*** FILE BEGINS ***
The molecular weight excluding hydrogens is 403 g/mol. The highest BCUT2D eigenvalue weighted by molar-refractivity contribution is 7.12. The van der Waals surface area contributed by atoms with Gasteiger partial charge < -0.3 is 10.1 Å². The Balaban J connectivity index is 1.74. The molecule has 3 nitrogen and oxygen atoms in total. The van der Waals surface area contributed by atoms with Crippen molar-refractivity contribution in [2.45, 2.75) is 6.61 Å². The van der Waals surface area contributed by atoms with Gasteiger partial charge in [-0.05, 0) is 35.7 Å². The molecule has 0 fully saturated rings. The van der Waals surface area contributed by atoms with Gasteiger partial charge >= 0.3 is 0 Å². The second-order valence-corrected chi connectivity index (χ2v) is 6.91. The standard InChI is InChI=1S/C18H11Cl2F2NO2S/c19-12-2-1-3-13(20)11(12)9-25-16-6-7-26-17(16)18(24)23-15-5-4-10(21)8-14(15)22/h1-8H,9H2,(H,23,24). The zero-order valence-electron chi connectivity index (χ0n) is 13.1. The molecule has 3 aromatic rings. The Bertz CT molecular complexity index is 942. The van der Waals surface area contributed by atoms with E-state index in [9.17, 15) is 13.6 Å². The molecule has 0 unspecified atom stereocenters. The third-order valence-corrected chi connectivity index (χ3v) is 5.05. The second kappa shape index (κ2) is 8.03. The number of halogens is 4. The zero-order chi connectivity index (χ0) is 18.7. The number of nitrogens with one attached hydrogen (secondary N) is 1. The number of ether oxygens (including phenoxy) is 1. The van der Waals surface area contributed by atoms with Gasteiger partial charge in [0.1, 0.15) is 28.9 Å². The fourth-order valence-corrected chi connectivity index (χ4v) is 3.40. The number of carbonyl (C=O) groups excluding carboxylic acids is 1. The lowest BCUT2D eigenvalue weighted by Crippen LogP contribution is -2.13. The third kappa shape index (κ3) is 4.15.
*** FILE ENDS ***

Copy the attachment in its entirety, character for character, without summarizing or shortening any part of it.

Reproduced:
The molecular weight excluding hydrogens is 403 g/mol. The highest BCUT2D eigenvalue weighted by molar-refractivity contribution is 7.12. The van der Waals surface area contributed by atoms with Gasteiger partial charge < -0.3 is 10.1 Å². The Balaban J connectivity index is 1.74. The molecule has 3 nitrogen and oxygen atoms in total. The van der Waals surface area contributed by atoms with Crippen molar-refractivity contribution in [2.45, 2.75) is 6.61 Å². The van der Waals surface area contributed by atoms with Gasteiger partial charge in [-0.05, 0) is 35.7 Å². The molecule has 0 fully saturated rings. The van der Waals surface area contributed by atoms with Gasteiger partial charge >= 0.3 is 0 Å². The second-order valence-corrected chi connectivity index (χ2v) is 6.91. The standard InChI is InChI=1S/C18H11Cl2F2NO2S/c19-12-2-1-3-13(20)11(12)9-25-16-6-7-26-17(16)18(24)23-15-5-4-10(21)8-14(15)22/h1-8H,9H2,(H,23,24). The zero-order valence-electron chi connectivity index (χ0n) is 13.1. The molecule has 3 aromatic rings. The Bertz CT molecular complexity index is 942. The van der Waals surface area contributed by atoms with E-state index in [9.17, 15) is 13.6 Å². The molecule has 0 unspecified atom stereocenters. The third-order valence-corrected chi connectivity index (χ3v) is 5.05. The second kappa shape index (κ2) is 8.03. The number of halogens is 4. The zero-order chi connectivity index (χ0) is 18.7. The number of nitrogens with one attached hydrogen (secondary N) is 1. The number of ether oxygens (including phenoxy) is 1. The van der Waals surface area contributed by atoms with Gasteiger partial charge in [0.1, 0.15) is 28.9 Å². The fourth-order valence-corrected chi connectivity index (χ4v) is 3.40. The number of carbonyl (C=O) groups excluding carboxylic acids is 1. The lowest BCUT2D eigenvalue weighted by Crippen LogP contribution is -2.13. The third kappa shape index (κ3) is 4.15.